Where is my Flying Car?
A Memoir of Future Past
By J Storrs Hall
The book is finally out! It's on Kindle here.
I call this a memoir because it is an overview of a life of futurism and science-fiction fandom. But it is first and foremost an examination of the title question: half a century ago we thought that by now we would have flying cars-- and many other futuristic things. Some we got, some we didn't. Why or why not? And, casting a net another fifty years into the future, what might we get then?
Here's a brief overview of the book. It's a substantial slab; I would recommend consuming a chapter or two at a time.
Chapter 1 The World of Tomorrow
in which we examine futurism from H. G. Wells to the Jetsons to understand how much sensible really did anticipate flying cars and all the rest of the Popular Mechanics futuristic zeitgeist.
Chapter 2 The Conquest of the Air
in which we discover that, somewhat surprisingly, the 1930s were an age of great hopes (and progress) for flying cars.
Chapter 3 The Graveyard of Dreams
in which we note that in the 60s and 70s, a remarkably large number of promising trends dating back to the turn of the century or indeed to the Industrial Revolution flatlined or collapsed.
Chapter 4 Waldo and Magic, Inc.
in which a technology we might have started developing in the 60s, nanotech, slipped through our fingers for half a century.
Chapter 5 The Machiavelli Effect
in which we examine why so many promising technologies, nanotech among them, fell by the wayside in the latter half of the twentieth century.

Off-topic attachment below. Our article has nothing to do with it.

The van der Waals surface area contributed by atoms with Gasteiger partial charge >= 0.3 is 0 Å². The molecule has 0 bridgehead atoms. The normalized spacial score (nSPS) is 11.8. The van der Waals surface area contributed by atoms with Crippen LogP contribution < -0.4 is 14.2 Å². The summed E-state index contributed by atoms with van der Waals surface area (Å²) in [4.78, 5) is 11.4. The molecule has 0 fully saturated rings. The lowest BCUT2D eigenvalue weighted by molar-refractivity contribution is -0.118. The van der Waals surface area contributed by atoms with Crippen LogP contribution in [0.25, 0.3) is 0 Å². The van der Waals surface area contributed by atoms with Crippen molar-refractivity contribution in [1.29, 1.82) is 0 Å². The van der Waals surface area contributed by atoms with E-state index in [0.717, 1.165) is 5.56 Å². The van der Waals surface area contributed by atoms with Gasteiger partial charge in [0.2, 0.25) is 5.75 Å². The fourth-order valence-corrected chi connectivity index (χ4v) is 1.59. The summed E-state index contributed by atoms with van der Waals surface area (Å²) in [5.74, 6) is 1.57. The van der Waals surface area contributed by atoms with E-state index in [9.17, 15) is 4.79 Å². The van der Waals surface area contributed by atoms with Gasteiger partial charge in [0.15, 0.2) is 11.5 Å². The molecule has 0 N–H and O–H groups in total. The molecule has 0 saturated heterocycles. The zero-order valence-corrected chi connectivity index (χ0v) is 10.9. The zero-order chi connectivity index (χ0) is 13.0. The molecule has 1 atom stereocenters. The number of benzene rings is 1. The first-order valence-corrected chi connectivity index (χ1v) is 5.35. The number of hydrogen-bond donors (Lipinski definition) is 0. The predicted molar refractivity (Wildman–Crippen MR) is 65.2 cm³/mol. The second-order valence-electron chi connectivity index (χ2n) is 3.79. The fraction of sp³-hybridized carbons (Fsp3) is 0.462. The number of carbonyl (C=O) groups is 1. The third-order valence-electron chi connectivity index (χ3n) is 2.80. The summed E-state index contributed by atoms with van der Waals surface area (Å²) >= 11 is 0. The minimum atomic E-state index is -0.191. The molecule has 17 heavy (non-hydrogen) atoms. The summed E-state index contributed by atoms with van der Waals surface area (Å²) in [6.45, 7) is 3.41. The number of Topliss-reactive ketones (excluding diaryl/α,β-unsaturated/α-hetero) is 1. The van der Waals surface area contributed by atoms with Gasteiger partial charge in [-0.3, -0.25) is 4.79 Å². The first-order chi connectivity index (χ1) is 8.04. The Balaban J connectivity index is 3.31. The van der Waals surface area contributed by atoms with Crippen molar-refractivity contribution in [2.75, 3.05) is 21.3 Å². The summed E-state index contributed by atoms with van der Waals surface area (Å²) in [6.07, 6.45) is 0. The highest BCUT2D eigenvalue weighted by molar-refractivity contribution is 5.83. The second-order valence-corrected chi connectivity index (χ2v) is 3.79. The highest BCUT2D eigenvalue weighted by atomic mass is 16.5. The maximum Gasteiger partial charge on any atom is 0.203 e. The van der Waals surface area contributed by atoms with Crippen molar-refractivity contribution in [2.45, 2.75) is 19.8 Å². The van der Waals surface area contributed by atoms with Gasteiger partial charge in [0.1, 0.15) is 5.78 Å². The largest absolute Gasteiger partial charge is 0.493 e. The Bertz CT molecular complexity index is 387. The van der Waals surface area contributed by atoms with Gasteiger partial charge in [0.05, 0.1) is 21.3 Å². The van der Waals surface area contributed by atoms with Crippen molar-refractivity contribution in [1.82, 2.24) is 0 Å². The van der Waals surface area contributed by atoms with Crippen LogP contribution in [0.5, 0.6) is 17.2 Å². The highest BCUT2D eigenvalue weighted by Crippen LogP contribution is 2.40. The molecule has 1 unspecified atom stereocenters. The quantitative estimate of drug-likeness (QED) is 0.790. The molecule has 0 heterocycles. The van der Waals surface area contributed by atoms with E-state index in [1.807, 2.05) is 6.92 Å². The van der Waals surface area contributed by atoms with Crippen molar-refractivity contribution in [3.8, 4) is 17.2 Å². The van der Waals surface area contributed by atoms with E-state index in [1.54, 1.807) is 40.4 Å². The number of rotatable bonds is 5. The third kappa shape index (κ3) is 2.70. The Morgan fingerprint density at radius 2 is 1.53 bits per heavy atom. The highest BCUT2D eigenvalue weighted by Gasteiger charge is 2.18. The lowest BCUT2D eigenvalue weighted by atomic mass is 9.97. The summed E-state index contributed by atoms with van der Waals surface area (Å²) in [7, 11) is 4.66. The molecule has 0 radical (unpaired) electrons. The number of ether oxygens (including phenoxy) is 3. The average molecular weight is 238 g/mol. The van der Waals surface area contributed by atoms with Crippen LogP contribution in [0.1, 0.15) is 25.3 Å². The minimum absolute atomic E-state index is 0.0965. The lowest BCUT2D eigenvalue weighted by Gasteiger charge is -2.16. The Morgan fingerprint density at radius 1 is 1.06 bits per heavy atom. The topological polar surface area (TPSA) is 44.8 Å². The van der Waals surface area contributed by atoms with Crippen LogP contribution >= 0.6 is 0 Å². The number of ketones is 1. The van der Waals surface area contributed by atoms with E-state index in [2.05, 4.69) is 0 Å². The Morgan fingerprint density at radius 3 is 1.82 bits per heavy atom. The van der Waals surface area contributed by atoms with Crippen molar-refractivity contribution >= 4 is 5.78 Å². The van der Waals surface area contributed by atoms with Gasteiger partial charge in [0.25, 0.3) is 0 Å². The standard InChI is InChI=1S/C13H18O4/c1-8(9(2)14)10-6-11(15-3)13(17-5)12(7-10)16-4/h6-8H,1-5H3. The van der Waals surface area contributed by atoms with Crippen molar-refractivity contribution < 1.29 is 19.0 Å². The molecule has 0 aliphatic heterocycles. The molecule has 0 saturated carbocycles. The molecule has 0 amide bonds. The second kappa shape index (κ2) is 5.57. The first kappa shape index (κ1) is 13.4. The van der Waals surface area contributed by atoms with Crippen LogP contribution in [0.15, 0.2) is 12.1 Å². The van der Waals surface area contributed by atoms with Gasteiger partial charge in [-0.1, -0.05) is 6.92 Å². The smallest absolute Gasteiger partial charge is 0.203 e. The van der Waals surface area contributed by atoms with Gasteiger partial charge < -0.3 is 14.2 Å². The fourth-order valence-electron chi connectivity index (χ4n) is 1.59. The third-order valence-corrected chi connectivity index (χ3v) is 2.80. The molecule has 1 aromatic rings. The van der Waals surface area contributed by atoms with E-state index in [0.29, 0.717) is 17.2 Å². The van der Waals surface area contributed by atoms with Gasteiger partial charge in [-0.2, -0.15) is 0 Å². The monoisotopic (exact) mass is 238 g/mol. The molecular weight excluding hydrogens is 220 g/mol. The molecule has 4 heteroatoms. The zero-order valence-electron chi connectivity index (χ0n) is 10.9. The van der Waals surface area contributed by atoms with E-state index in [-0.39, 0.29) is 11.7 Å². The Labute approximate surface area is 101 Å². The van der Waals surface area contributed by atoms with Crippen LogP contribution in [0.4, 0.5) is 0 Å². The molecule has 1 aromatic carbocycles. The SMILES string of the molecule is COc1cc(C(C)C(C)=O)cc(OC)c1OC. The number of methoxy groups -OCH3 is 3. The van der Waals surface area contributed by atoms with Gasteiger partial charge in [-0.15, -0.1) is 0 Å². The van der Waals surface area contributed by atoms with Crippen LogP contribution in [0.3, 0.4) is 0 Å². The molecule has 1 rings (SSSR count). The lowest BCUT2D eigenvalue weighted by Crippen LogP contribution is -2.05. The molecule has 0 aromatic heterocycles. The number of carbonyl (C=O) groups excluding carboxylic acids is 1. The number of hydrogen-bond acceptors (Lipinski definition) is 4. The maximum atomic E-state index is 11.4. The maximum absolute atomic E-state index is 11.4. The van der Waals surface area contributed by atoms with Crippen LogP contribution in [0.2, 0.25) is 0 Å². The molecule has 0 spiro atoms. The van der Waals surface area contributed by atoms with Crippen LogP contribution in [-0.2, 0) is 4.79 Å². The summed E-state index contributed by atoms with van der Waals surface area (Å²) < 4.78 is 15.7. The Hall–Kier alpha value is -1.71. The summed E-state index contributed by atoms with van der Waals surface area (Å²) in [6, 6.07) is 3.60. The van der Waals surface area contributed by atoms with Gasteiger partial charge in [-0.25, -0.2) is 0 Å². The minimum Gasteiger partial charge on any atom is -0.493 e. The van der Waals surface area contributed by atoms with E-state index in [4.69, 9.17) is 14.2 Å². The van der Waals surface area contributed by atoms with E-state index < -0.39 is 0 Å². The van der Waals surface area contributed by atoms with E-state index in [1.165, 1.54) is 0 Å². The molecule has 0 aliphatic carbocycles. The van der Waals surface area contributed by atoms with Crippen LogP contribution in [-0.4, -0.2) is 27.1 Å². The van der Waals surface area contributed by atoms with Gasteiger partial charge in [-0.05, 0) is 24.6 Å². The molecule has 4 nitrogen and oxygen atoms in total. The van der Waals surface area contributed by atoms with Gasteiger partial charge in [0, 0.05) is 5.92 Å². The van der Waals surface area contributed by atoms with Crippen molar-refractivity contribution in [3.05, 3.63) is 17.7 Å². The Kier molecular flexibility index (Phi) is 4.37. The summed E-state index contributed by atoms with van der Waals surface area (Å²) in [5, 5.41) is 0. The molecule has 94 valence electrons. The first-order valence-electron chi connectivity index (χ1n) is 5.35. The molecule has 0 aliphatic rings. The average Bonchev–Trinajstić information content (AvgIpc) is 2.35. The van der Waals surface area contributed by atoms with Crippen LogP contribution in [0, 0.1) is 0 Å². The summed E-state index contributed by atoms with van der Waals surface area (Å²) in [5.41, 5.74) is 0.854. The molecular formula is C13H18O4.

Chapter 6 Cold Fusion?
in which we speculate on whether this could have been another case of the Machiavelli Effect.
Chapter 7 Forbidden Fruit
in which a wide variety of flying cars in mid-century turn out to have been suppressed, at least in part, by regulation and product liability.
Chapter 8 The Age of Aquarius
in which we are introduced to the Eloi, who perhaps explain why all of the failings happened more or less at once.
Chapter 9 A Car in Every Garage
in which we realize we have been asking the wrong question.
Chapter 10 Ceiling and Visibility Unlimited
in which we find out what it is really like to use a car-sized flying machine.
Chapter 11 Dialogue Concerning the Two Great Systems of the World
in which we examine the age-old question, would you rather have a car that can also fly, or a helicopter that can land and takeoff anywhere?
Chapter 12 The Atomic Age
The appliances of 2014 will have no electric cords, of course, for they will be powered by long-lived batteries running on radioisotopes. The isotopes will not be expensive for they will be by-products of the fission-power plants which, by 2014, will be supplying well over half the power needs of humanity.
—Isaac Asimov (1964)
Chapter 13 The Jet Age
Yet another set of fairly reasonable predictions which didn't happen.
Chapter 14 When Worlds Collide
in which we learn that the top-down and bottom-up paths to nanotech could meet in the middle.
Chapter 15 Failure of Feedback
in which we begin to grok what's been holding us up in the development of deeply understanding, as opposed to superficially clever, robots all this time.
Chapter 16 Here We Stand
in which we take stock of where we are vis-a-vis flying cars and all the rest.
Chapter 17 Tom Swift and his Flying Car
In which we use our understanding of the technology we might have had and the economics of flying cars to design the one you would like to be driving.
Chapter 18 Metropolis
As long as we are at it, let's design the city of the future as well.
Chapter 19 Escape Velocity
Space travel will of course figure largely in future technology.
Chapter 20 To Singularity, and Beyond
in which we look at the overall landscape of futurism, in particular of technological development.
Chapter 21 The Second Atomic Age
in which the three key enabling technologies we could reasonably have seen from the 60s are understood to have some remarkable synergies.
Chapter 22 Robots
... by your command.
Chapter 23 Engineers' Dreams
in which there are some machines bigger than cars.
Chapter 24 Rocket to the Rennaissance
in which it is history that teaches us to hope.